Constellation’s involvement in UniStar and consequent marriage to US EPR technology has ruled out the use of its sites by the NuStart consortium.

Progress Energy

Progress Energy announced on 1 November its intention to apply for two dual-unit COLs complete with environmental studies in early 2008. It hopes to begin construction in 2010, and to have the first of four new reactors under commercial operation in 2015.

The company has said that the American states it is considering include North Carolina and South Carolina for one pair of units, and Florida for the other. Progress part-owns and operates the Brunswick and Harris plants in North

Carolina, and Crystal River in Florida. It also wholly owns and operates the HB Robinson plant in South Carolina but Garry Miller, Progress’ manager for COL applications, said greenfield sites in those states were also under consideration.

Progress’ announcement to the NRC also stated that the company expects to have chosen both a site and reactor vendor by the end of 2005. Technology under consideration is the US EPR, ESBWR and AP1000. Miller said that the same design would be used at both sites, barring specificities, to gain as much as possible from standardisation.


Between its members, the NuStart consortium generates two thirds of US nuclear power. The consortium consists of Constellation, Duke Energy, EdF International North America, Entergy Nuclear, Exelon Generation, Florida Power & Light, Progress Energy, Southern Company, and TVA along with the vendors General Electric (GE) and Westinghouse putting forward their ESBWR and AP1000 designs.

NuStart is one of the original COL consortia, making the completion of design challenges and testing the new licensing process part of its core plan. Its goal is to position both GE and Westinghouse to support plant construction projects by any of the NuStart members.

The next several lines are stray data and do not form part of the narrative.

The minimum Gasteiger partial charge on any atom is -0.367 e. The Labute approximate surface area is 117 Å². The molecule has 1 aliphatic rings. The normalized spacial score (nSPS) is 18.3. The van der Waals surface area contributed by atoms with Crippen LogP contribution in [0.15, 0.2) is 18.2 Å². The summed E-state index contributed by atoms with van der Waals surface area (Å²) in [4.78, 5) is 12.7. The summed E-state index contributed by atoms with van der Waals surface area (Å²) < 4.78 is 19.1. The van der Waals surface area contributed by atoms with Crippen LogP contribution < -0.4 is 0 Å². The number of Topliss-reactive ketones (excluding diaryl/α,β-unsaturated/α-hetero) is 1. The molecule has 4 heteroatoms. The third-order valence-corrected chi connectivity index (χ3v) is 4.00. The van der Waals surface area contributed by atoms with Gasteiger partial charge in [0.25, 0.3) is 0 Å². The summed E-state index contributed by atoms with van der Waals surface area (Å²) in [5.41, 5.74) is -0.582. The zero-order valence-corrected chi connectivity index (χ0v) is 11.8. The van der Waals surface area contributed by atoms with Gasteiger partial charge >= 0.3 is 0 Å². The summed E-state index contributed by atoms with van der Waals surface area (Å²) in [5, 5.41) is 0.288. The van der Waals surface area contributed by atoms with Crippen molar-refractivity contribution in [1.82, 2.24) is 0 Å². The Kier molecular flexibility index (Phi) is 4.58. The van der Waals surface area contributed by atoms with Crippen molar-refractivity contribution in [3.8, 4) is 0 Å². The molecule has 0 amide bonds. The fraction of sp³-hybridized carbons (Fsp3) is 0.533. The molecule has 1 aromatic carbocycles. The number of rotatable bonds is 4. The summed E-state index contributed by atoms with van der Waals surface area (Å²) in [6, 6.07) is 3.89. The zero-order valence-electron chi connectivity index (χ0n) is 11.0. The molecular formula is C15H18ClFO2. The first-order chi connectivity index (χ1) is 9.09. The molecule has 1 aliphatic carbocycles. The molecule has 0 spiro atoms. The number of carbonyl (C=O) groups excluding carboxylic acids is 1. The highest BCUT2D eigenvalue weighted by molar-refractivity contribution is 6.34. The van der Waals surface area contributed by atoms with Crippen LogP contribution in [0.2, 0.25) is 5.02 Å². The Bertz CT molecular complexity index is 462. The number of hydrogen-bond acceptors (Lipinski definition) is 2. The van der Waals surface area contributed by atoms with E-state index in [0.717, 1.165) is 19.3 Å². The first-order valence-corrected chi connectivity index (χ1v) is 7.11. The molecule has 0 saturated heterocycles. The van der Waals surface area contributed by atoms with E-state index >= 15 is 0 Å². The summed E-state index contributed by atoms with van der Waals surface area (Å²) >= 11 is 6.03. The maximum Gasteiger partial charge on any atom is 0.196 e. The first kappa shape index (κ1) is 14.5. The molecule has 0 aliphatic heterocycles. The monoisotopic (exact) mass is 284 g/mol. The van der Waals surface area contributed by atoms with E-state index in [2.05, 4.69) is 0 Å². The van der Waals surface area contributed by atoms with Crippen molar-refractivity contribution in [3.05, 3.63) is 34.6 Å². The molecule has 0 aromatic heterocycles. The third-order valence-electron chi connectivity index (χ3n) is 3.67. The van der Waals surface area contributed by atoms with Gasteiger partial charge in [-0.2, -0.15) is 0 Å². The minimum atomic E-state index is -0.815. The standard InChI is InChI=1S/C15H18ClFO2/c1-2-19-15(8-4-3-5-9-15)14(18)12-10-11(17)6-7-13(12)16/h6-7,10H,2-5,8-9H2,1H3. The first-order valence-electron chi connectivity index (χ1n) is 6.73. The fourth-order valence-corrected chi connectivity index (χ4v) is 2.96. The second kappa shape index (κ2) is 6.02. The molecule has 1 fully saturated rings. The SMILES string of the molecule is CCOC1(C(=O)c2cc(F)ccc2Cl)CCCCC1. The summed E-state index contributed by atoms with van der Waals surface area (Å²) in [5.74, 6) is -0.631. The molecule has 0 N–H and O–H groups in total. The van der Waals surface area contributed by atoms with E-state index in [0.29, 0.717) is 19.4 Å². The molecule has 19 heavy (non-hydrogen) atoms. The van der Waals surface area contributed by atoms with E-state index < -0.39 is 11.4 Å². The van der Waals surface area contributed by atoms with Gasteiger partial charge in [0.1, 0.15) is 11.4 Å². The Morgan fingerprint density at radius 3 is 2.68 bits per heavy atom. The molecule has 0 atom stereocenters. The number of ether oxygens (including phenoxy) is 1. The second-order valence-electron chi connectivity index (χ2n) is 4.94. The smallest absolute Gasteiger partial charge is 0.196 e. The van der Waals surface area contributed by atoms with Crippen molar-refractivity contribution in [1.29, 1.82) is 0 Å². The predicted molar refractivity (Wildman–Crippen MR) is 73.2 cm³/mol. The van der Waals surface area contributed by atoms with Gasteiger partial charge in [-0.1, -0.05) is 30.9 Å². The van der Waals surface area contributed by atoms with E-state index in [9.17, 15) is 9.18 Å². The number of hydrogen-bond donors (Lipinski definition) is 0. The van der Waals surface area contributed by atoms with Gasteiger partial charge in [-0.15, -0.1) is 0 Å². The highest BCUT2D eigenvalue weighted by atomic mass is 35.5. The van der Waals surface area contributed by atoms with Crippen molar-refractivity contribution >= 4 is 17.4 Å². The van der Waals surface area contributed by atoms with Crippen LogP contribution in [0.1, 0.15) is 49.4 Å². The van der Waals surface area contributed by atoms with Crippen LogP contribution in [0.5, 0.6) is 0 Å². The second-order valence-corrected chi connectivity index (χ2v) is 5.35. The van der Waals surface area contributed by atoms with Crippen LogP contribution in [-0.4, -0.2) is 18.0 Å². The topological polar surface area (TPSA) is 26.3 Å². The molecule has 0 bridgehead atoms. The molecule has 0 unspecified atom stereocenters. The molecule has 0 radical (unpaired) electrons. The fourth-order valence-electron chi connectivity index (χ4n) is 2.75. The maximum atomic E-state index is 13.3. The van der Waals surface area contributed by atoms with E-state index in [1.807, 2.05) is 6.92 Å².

The group is preparing to apply for one COL based on an ESBWR at Entergy’s Grand Gulf site, and another based on a AP1000 at TVA’s Bellefonte site. The applications are expected in 2007/8.

GE and Westinghouse are committed to putting in the bulk of the consortium’s costs because the required design and engineering work, which the vendors will certainly gain huge benefits from, is the most costly and most important part of the overall project.

Each COL application is expected to take $50 million from the consortium’s $520 million budget, to which the DoE is contributing. Marilyn Kray, of Exelon and NuStart, told NEI that although pre-COL design and engineering work for both applications is cost-shared with the DoE, the department has only so far agreed to cost-share one COL’s post-application engineering. The consortium has applied to the department to have both COL’s fully cost-shared, but has not received a decision yet. “In the event that additional funding is not approved, a decision will be made at that time as to which of the two prepared COLs will be submitted,” she said.

Tennessee Valley Authority

As well as being an important member of NuStart, TVA leads its own consortium consisting of Bechtel, GE, Global Nuclear Fuel-Americas, Toshiba and USEC which has been studying the possibility of new build at Bellefonte. The site is attractive: TVA began construction of two PWRs there

during the late 1980s and is thought that some buildings, including cooling towers could be re-used. The TVA consortium recently completed a study into constructing two GE ABWRs on the site and found that it could be done in 40 months at a cost of $1611/kWe (at 1371MWe) and $1535/kWe (at 1465MWe). Three ABWRs are already in operation in Japan (Hamaoka 5 and Kashiwazaki-Kariwa 6 and 7) and the NRC granted DC in 1997. However, a Nucleonics Week report stated that TVA has rejected the proposal partly on the grounds that the reactors would have been the only two of their kind in the USA.